Frequency and characteristics of inland advecting sea breezes in the Southeast United States

Brian Viner, Stephen Noble, Jian Hua Qian, David Werth, Paul Gayes, Len Pietrafesa, Shaowu Bao

Research output: Contribution to journalArticlepeer-review

7 Scopus citations


Sea breezes have been observed to move inland over 100 km. These airmasses can be markedly different from regional airmasses, creating a shallow layer with differences in humidity, wind, temperature and aerosol characteristics. To understand their influence on boundary layer and cloud development on subsequent days, we identify their frequency and characteristics. We visually identified sea breeze fronts on radar passing over the Savannah River Site (SRS) between March and October during 2015-2019. The SRS is ~150 km from the nearest coastal location; therefore, our detection suggests further inland penetration. We also identified periods when sea breeze fronts may have passed but were not visually observed on radar due to the shallow sea breeze airmass remaining below the radar beam elevation that ranges between approximately 1-8 km depending on the beam angle and radar source (Columbia, SC or Charleston, SC). Near-surface atmospheric measurements indicate that the dew point temperature increases, the air temperature decreases, the variation in wind direction decreases and the aerosol size increases after sea breeze frontal passage. A synoptic classification procedure also identified that inland moving sea breezes are more commonly observed when the synoptic conditions include weak to moderate offshore winds with an average of 35 inland sea breezes occurring each year, focused primarily in the months of April, May and June.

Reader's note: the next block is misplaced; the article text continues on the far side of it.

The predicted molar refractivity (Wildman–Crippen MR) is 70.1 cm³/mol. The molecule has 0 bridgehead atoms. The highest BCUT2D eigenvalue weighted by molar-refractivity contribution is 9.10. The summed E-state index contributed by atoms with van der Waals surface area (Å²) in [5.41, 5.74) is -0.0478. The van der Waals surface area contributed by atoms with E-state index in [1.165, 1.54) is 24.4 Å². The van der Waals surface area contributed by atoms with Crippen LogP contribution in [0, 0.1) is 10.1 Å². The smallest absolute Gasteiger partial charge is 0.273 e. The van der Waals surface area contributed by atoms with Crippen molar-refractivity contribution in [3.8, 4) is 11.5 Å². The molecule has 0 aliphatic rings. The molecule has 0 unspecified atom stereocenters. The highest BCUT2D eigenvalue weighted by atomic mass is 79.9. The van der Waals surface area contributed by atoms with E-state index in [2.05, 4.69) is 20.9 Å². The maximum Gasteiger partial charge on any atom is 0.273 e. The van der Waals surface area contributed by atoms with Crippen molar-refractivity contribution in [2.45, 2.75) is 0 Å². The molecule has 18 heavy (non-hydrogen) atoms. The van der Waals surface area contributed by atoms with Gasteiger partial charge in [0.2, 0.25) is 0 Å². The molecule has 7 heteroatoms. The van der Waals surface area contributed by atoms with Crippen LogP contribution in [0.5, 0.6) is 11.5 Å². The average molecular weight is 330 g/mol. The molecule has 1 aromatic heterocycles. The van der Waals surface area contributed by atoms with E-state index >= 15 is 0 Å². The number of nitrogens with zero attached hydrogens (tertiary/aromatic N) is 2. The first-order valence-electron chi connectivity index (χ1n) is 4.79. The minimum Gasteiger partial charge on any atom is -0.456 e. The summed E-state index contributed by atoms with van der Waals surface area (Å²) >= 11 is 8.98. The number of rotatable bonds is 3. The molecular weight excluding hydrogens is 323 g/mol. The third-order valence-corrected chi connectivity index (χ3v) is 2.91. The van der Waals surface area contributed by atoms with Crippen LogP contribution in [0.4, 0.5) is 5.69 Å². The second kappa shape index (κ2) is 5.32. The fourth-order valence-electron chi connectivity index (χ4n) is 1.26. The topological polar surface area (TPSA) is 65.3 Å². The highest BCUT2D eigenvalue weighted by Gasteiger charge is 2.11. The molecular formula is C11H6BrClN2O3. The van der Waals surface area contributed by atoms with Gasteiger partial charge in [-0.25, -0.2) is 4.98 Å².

Original languageEnglish (US)
Article number950
Issue number8
StatePublished - Aug 2021
Externally publishedYes


  • Aerosols
  • Boundary-layer
  • Sea breeze

ASJC Scopus subject areas

  • Environmental Science (miscellaneous)


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